The term “call” comes from the Old English word “ceallian,” which means “to cry out” or “to summon.” Here’s a detailed chronological breakdown:

1. Proto-Indo-European (PIE)

The PIE root “gal-” or “kel-” means “to call” or “to cry out.”

2. Proto-Germanic

From the PIE root, the Proto-Germanic word “*kall┼Źn” developed, meaning “to call” or “to shout.”

3. Old English (c. 5th to 11th century CE)

The term “ceallian” in Old English was used to describe the act of crying out, summoning, or calling.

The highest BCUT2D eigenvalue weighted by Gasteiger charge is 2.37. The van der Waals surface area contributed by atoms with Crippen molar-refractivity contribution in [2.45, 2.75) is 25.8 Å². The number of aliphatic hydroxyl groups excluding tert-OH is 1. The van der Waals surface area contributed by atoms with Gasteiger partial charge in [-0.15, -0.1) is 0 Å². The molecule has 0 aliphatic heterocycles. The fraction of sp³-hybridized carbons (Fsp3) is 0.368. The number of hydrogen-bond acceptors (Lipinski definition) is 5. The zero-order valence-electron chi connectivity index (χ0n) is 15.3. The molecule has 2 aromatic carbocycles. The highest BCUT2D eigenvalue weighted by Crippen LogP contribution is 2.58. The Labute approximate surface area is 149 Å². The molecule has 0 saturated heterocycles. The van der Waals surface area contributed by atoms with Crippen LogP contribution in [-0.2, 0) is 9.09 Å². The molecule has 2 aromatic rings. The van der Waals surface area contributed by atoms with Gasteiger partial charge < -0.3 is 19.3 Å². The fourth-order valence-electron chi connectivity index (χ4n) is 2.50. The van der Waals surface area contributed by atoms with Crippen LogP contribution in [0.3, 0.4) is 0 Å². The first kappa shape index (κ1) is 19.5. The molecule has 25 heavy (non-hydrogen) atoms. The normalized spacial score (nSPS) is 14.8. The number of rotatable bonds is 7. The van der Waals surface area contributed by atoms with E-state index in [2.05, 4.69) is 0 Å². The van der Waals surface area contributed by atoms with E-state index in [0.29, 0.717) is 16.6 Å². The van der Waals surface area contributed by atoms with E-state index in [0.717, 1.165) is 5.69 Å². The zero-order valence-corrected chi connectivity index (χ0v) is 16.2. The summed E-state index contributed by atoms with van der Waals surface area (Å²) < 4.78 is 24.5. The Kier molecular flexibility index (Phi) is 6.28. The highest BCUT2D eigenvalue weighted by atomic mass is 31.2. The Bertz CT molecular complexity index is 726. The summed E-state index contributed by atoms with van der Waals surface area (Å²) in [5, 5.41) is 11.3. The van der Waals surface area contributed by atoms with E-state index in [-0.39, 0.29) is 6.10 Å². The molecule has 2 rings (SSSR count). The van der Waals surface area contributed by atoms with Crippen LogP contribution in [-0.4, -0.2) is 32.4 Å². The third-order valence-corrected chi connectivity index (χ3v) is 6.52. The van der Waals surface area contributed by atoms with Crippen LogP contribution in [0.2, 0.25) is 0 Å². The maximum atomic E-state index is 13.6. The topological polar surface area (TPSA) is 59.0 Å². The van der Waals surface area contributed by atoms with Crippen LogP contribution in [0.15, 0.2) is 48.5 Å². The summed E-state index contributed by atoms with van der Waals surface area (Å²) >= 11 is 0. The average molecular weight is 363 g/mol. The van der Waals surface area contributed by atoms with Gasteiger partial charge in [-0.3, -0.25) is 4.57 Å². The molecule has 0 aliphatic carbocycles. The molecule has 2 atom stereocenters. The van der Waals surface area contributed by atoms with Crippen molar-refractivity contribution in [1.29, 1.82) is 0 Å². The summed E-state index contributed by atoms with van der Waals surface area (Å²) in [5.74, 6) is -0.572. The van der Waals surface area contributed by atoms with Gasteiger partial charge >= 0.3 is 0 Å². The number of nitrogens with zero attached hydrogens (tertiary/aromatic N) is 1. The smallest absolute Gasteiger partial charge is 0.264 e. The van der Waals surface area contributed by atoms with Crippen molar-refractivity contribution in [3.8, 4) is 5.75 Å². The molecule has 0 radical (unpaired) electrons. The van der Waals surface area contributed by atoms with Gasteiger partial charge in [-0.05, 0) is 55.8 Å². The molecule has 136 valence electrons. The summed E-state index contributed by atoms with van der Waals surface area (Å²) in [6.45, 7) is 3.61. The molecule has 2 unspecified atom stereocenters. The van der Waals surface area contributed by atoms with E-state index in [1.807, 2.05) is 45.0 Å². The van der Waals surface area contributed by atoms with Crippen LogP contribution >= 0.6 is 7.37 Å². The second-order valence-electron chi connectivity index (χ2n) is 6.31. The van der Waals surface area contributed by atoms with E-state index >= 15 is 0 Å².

4. Middle English (c. 11th to 15th century CE)

The Old English “ceallian” evolved into Middle English “callen,” maintaining the meaning of “to cry out” or “to summon.”

5. Modern English (from 15th century CE to present)

The term “call” evolved into its current form and pronunciation, referring to the act of summoning someone by name, making a telephone call, or uttering a loud cry.

The word “call” reflects the concept of vocal communication, used for summoning, notifying, or reaching out to someone. Its usage has expanded over time to include making telephone calls and other forms of communication, highlighting the importance of calling in various contexts of interaction and connectivity.